Israeli Prime Minister Menachem Begin said today that there is a limit to how long Israel can wait for success of U.S. diplomatic efforts to ease tensions over Syrian missiles in Lebanon, because of a continued Syrian military buildup there.

Begin did not say what the time limit is nor did he indicate that he has given up on the shuttle diplomacy of special U.S. envoy Philip C. Habib, who is expected to return to the region early next week.

But Begin emphasized, in comments to reporters at his office today, that diplomatic attempts to end the Syrian-Israeli confrontation had yielded "no practical results."

"Of course there is a limit. I won't say what that limit is, but it is impossible to carry talks back and forth without any practical result," Begin said in response to a question.

It was the first time that Begin said Israel considered Habib to be under a time limit. In past statements on Habib's mission, Begin had said there was no time limit.

Begin said today that the Syrian surface-to-air missile batteries are still in central Lebanon, that Syria has offered no commitment not to fire the missiles at Israeli aircraft and that Syrian forces are still attacking Israeli-supported Lebanese Christian forces in the Mount Lebanon range and besieging the Christian city of Zahle.

Begin stressed that Israel does not seek war with Syria and he reiterated his pledge that Israeli armed forces will not attack Syria unless attacked first. But implicit in his remarks was the threat that ultimately the Israeli Air Force would strike against the missiles if they are not removed.

His oblique warning, when viewed against the backdrop of the quickening pace of his campaign for reelection in the June 30 national election, closely followed Begin's recent pattern of mixing strident anti-Syrian statements as prime minister with demonstrable military restraint in his role as Israel's defense minister.

This tactic -- at least for as long as the situation remains in a state of suspended animation -- appears to have guaranteed Begin public exposure dominance over his rival, opposition Labor Party leader Shimon Peres.It has also made it difficult for Peres to get the electorate's attention by attacking Begin on the issues on which he is most vulnerable, such as 130 percent annual inflation and the deterioration of Israel's economy.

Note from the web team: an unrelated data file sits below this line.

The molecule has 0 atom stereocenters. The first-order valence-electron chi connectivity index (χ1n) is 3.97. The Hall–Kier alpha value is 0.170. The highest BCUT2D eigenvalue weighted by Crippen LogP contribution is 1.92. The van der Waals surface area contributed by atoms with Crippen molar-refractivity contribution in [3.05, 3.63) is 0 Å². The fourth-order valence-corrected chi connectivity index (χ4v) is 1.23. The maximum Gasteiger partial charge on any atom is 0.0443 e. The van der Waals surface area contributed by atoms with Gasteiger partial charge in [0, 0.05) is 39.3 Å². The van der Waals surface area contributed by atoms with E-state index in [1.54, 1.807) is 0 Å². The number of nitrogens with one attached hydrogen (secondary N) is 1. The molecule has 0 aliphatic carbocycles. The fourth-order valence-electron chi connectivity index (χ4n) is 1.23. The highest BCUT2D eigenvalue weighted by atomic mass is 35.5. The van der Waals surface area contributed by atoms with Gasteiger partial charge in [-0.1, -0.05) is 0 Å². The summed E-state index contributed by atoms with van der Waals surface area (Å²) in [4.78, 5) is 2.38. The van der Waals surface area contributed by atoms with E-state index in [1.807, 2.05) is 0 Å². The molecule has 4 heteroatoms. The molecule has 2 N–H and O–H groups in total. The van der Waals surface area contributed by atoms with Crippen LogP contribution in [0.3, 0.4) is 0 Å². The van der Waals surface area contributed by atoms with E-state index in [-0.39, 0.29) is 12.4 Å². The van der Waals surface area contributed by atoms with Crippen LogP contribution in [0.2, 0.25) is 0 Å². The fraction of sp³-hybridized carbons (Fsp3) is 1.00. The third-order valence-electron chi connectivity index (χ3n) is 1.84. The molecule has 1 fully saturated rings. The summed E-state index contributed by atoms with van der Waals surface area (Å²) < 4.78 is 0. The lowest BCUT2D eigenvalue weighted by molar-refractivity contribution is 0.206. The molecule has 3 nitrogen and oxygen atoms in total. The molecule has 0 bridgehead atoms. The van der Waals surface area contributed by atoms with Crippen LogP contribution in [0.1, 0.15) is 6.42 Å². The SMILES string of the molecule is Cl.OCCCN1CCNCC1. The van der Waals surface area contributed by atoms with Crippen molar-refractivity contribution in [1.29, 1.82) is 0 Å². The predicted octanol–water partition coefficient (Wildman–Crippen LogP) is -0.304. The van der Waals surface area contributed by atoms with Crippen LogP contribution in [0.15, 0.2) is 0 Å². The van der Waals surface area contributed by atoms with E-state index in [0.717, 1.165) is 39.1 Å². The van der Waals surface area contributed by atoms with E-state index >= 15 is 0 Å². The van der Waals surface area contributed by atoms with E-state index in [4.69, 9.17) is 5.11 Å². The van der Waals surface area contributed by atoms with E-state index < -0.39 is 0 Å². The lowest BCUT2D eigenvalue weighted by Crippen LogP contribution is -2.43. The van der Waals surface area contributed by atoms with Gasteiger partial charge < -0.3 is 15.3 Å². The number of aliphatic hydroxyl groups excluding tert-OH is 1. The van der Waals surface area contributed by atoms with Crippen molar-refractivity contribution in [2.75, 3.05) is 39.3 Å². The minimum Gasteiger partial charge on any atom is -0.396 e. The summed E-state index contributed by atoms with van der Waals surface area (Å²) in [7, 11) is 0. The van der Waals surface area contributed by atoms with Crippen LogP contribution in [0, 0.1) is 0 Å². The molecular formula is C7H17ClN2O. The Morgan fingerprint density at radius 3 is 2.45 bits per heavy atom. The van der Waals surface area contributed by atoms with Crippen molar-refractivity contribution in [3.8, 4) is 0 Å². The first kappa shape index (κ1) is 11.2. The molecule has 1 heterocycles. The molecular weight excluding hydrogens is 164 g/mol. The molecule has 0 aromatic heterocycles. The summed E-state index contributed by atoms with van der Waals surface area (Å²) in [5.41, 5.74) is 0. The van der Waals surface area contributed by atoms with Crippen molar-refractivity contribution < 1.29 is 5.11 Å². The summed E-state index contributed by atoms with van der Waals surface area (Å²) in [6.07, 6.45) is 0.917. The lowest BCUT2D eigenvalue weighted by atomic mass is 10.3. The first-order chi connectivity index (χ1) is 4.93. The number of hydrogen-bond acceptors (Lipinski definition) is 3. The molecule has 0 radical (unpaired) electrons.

Begin today also tacitly confirmed reports that he turned down requests by the Reagan administration to suspend Israeli air and ground strikes against Palestinian guerrilla positions in Lebanon until Habib completes his diplomatic mission.

Israeli sources said that the U.S. ambassador to Israel, Samuel Lewis, in two meetings with Begin last week, had transmitted a Habib request for a moratorium on Israeli air strikes against the guerrillas, arguing that they would only harden Syria's position and make it more difficult for Saudi Arabia in its efforts to mediate an agreement among Syria, Lebanon and, indirectly, Israel.

Asked today whether the United States had requested such a moratorium, Begin said Israel will "continue to strike the terrorists in their bases" in Lebanon. He said such strikes are the only way to defend Israeli civilians from cross-border terrorist raids.

Begin said today that the Syrian army has been conducting maneuvers and has vastly holstered its forces in Lebanon and close to the Lebanese border.

In a background paper issued to foreign journalists and attributed to military intelligence analysts, the Israeli military warned that "wideranging preparations are being completed in all branches of the Syrian armed forces. These preparations are not only defensive in nature but also enable the Syrians to initiate an offensive against Israel -- both on the Lebanese and Golan Heights theaters of action."

The military preparedness, the report said, includes reinforcing the missile batteries, building trenches and earthwork fortifications, large-scale movement of troops, deployment of a tank brigade along the Lebanese border, movement of an infantry battalion to Lake Karun, seven miles north of the Israeli border, and the callup of thousands of reservists.

Deputy Defense Minister Mordechai Zippori noted today, however, that while Syria seems to be completing preparations for war, it was careful not to intervene with its air force when Israeli warplanes on Thursday bombed Libyan-manned missiles south of Beirut in an operation that reportedly lasted 90 minutes.